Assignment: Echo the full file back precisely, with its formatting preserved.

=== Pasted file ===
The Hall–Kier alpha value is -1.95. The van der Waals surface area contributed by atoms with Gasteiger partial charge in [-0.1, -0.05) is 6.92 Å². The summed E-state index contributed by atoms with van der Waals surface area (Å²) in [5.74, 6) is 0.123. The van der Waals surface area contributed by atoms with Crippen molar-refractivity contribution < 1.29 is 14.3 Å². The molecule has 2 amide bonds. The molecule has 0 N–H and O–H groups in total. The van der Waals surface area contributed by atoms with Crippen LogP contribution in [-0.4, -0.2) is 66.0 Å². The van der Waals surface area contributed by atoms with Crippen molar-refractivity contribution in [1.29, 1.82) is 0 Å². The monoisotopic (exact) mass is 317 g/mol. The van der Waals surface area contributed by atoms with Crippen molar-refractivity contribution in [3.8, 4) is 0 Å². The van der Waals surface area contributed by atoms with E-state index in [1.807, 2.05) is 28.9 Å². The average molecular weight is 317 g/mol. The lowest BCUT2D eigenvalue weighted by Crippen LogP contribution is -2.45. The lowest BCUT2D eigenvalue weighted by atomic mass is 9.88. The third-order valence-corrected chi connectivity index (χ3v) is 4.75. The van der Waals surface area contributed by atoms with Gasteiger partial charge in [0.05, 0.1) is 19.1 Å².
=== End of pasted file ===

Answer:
The Hall–Kier alpha value is -1.95. The van der Waals surface area contributed by atoms with Gasteiger partial charge in [-0.1, -0.05) is 6.92 Å². The summed E-state index contributed by atoms with van der Waals surface area (Å²) in [5.74, 6) is 0.123. The van der Waals surface area contributed by atoms with Crippen molar-refractivity contribution < 1.29 is 14.3 Å². The molecule has 2 amide bonds. The molecule has 0 N–H and O–H groups in total. The van der Waals surface area contributed by atoms with Crippen LogP contribution in [-0.4, -0.2) is 66.0 Å². The van der Waals surface area contributed by atoms with Crippen molar-refractivity contribution in [1.29, 1.82) is 0 Å². The monoisotopic (exact) mass is 317 g/mol. The van der Waals surface area contributed by atoms with Crippen molar-refractivity contribution in [3.8, 4) is 0 Å². The van der Waals surface area contributed by atoms with E-state index in [1.807, 2.05) is 28.9 Å². The average molecular weight is 317 g/mol. The lowest BCUT2D eigenvalue weighted by Crippen LogP contribution is -2.45. The lowest BCUT2D eigenvalue weighted by atomic mass is 9.88. The third-order valence-corrected chi connectivity index (χ3v) is 4.75. The van der Waals surface area contributed by atoms with Gasteiger partial charge in [0.05, 0.1) is 19.1 Å².